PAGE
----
Census figures show Wisconsin aging in place

Contact: Katherine Curtis, 608-890-1900, kcurtis@ssc.wisc.edu 

Madison, Wis. – Wisconsin’s population is aging, with the state’s median age reaching 38.5, according to Census 2010 figures to be released Thursday at http://2010.census.gov/2010census/.

The estimate is up from the median age of 36 reported in 2000. 

“Aging communities face unique challenges as well as opportunities,” says Katherine Curtis, demographic specialist with the UW-Extension and faculty affiliate of the Applied Population Laboratory (http://www.apl.wisc.edu/) at UW-Madison. “Challenges include the delivery of local services such as health care, housing, and transportation. Civic engagement is an especially vital issue in these communities. Older residents can be a source for volunteers and community action. Yet factions can emerge when the needs and values of older residents are not in concert with younger residents.”

Such differences might perpetuate the out-migration of younger populations and, in turn, foster the continued aging of communities.

Michigan reported a similar median age of 38.9 while North Dakota, a rural state often featured in discussions of aging in place, reported a lower median age of 37.

Census 2010 counts report 777,314 retirement-age (65 and over) residents in Wisconsin, accounting for 13.7 percent of the total population and marking a 10.6 percent increase in this age group since 2000.

As Wisconsin’s older population has increased, its child population has decreased. The number of children, those under age 18, declined by 2.1 percent, falling from 1.37 million in 2000 to 1.34 million in 2010. Declines were reported for all child age groups except children under 5 years old, which grew by 4.7 percent since 2000.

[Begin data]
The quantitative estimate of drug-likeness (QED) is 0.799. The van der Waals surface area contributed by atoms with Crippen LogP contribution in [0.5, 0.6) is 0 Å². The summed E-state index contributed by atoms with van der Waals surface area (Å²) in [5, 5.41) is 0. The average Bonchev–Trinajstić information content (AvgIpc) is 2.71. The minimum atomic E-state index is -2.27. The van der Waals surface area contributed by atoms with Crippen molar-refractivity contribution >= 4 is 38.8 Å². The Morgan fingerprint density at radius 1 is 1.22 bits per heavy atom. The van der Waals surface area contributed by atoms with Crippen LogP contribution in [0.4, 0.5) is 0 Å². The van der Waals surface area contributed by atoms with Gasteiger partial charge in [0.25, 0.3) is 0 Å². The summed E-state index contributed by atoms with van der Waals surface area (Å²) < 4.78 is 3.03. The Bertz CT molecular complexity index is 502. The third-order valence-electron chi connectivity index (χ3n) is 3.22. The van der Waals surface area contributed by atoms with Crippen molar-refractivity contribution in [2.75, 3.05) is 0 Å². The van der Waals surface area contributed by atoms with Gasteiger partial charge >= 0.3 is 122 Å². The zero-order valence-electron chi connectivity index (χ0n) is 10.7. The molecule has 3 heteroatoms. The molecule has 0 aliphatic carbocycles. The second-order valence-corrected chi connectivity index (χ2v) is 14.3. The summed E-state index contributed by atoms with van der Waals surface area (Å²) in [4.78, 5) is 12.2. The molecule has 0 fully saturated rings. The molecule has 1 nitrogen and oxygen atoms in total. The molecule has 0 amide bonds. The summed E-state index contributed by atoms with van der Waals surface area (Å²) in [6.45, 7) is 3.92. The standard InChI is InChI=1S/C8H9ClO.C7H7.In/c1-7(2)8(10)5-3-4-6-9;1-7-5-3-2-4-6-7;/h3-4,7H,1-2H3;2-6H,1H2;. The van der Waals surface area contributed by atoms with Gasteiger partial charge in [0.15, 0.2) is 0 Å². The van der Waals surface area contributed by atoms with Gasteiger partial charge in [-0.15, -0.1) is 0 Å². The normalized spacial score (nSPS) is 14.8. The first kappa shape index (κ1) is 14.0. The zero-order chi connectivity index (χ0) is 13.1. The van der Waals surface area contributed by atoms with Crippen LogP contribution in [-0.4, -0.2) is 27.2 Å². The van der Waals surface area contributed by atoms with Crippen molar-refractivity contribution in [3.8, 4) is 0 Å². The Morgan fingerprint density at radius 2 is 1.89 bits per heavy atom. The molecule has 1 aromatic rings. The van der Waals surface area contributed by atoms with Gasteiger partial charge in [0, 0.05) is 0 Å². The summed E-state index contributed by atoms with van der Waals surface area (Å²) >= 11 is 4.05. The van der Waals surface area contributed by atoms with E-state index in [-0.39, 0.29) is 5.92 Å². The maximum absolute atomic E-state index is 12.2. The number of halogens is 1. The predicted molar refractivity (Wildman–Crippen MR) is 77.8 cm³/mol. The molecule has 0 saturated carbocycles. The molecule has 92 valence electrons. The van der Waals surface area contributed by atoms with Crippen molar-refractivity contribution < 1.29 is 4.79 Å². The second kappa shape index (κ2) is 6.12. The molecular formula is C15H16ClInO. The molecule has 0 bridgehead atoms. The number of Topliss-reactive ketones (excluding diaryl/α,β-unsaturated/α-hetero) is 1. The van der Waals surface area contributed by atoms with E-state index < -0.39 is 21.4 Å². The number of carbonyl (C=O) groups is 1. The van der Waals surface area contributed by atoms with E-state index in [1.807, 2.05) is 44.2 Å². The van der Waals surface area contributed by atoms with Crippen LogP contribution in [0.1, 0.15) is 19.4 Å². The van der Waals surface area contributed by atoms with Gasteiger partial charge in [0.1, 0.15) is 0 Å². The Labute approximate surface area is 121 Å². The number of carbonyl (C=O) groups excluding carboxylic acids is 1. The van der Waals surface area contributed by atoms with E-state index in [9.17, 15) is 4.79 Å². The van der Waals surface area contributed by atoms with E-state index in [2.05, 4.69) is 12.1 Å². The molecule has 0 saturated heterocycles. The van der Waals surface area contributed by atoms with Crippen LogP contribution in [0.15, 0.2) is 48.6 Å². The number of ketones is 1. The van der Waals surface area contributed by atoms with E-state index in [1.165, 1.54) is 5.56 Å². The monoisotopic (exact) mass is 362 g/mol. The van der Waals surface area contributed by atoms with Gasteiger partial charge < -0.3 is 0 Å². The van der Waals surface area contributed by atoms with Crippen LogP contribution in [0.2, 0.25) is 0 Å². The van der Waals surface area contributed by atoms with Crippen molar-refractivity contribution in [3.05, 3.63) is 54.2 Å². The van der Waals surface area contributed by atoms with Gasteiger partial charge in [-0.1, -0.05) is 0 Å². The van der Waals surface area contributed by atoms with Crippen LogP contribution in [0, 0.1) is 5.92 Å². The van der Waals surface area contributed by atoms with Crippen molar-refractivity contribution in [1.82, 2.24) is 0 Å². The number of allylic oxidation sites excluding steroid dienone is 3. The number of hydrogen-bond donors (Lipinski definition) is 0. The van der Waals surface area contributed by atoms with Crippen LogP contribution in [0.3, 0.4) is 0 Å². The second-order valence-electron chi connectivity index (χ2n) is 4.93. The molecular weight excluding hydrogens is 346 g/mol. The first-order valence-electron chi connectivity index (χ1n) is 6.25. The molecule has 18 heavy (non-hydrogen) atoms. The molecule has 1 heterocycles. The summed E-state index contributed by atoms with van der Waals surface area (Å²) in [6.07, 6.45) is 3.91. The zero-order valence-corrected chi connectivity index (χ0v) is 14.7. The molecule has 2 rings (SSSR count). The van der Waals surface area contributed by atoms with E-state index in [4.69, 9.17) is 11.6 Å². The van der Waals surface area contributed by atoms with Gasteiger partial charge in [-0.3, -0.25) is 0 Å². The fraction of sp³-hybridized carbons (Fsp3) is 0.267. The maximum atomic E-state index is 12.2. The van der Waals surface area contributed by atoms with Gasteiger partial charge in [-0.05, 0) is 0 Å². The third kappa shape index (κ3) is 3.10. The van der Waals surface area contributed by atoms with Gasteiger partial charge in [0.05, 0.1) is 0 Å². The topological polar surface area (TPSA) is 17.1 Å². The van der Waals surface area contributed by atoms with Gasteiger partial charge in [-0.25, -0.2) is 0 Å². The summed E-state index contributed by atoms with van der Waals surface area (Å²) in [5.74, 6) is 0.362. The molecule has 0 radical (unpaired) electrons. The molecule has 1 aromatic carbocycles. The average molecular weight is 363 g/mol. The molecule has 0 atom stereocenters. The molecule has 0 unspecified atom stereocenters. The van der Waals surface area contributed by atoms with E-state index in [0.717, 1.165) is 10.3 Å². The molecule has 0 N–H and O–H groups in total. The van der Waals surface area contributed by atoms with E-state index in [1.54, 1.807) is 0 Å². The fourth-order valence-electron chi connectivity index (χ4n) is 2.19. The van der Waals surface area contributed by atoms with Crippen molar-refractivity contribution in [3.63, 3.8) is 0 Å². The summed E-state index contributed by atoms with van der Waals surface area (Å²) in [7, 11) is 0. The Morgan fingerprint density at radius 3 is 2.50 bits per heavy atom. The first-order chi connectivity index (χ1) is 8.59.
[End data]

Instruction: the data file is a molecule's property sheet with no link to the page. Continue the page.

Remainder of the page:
All but two Wisconsin counties have had increases in median age since 2000, with Milwaukee and Grant counties as the exceptions. The biggest increase was reported for the rural counties largely concentrated in northern Wisconsin. This is part of a larger trend of aging in place that is closely tied to labor and retirement migration, says Curtis.

“Aging populations can result from the out-migration of young populations pursuing educational or economic opportunities, the in-migration of older populations seeking amenity-rich places to enjoy their retirement, or some combination of both,” she says.

Curtis adds young populations are reproduced through fertility while older populations must rely on migration to sustain or grow.

Iron County reported the highest median age at 51, with 25.4 percent of the population 65 years or older. Vilas County was a close second at 50.7, with 25.9 percent of the population 65 years or older. Menominee County reported the lowest median age at 31.4. Only 11.4 percent of the county population was 65 years or older.

More detailed data—including single-year age breakdowns and age by race—from Census 2010 will be released in the coming months. All data are publicly available and can be accessed through the U.S. Census Bureau’s online search engine American FactFinder at http://factfinder.census.gov/home/saff/main.html?_lang=en

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